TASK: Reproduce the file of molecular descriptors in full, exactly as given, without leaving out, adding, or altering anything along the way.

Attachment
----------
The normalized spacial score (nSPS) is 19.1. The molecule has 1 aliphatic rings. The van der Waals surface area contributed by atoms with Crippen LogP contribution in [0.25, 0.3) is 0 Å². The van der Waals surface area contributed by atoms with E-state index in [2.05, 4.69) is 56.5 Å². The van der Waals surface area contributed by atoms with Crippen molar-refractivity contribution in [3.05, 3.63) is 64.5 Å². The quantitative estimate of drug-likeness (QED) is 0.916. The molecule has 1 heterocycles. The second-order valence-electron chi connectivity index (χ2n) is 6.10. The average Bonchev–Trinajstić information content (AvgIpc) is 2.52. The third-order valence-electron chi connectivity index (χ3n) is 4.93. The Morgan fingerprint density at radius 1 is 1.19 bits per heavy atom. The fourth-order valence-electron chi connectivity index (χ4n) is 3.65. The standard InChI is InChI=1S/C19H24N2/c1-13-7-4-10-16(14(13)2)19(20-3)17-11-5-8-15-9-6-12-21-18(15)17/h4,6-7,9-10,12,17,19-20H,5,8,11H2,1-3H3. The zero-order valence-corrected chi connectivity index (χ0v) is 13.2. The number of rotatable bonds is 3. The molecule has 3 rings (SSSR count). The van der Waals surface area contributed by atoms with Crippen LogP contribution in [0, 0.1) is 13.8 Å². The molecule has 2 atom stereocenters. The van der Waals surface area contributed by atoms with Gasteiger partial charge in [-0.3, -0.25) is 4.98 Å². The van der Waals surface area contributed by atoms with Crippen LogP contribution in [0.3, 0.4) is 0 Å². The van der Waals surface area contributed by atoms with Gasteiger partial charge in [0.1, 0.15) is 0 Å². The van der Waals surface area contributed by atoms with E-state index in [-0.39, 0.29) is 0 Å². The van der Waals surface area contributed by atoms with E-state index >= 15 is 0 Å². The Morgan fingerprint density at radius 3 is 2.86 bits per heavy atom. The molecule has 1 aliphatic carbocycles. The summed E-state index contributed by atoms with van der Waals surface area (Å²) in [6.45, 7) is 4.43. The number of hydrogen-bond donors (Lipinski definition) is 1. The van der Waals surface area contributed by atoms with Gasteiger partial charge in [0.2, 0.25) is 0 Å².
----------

The normalized spacial score (nSPS) is 19.1. The molecule has 1 aliphatic rings. The van der Waals surface area contributed by atoms with Crippen LogP contribution in [0.25, 0.3) is 0 Å². The van der Waals surface area contributed by atoms with E-state index in [2.05, 4.69) is 56.5 Å². The van der Waals surface area contributed by atoms with Crippen molar-refractivity contribution in [3.05, 3.63) is 64.5 Å². The quantitative estimate of drug-likeness (QED) is 0.916. The molecule has 1 heterocycles. The second-order valence-electron chi connectivity index (χ2n) is 6.10. The average Bonchev–Trinajstić information content (AvgIpc) is 2.52. The third-order valence-electron chi connectivity index (χ3n) is 4.93. The Morgan fingerprint density at radius 1 is 1.19 bits per heavy atom. The fourth-order valence-electron chi connectivity index (χ4n) is 3.65. The standard InChI is InChI=1S/C19H24N2/c1-13-7-4-10-16(14(13)2)19(20-3)17-11-5-8-15-9-6-12-21-18(15)17/h4,6-7,9-10,12,17,19-20H,5,8,11H2,1-3H3. The zero-order valence-corrected chi connectivity index (χ0v) is 13.2. The number of rotatable bonds is 3. The molecule has 3 rings (SSSR count). The van der Waals surface area contributed by atoms with Crippen LogP contribution in [0, 0.1) is 13.8 Å². The molecule has 2 atom stereocenters. The van der Waals surface area contributed by atoms with Gasteiger partial charge in [-0.3, -0.25) is 4.98 Å². The van der Waals surface area contributed by atoms with Crippen LogP contribution in [0.3, 0.4) is 0 Å². The van der Waals surface area contributed by atoms with Gasteiger partial charge in [0.1, 0.15) is 0 Å². The van der Waals surface area contributed by atoms with E-state index in [-0.39, 0.29) is 0 Å². The van der Waals surface area contributed by atoms with E-state index >= 15 is 0 Å². The Morgan fingerprint density at radius 3 is 2.86 bits per heavy atom. The molecule has 1 aliphatic carbocycles. The summed E-state index contributed by atoms with van der Waals surface area (Å²) in [6.45, 7) is 4.43. The number of hydrogen-bond donors (Lipinski definition) is 1. The van der Waals surface area contributed by atoms with Gasteiger partial charge in [0.2, 0.25) is 0 Å².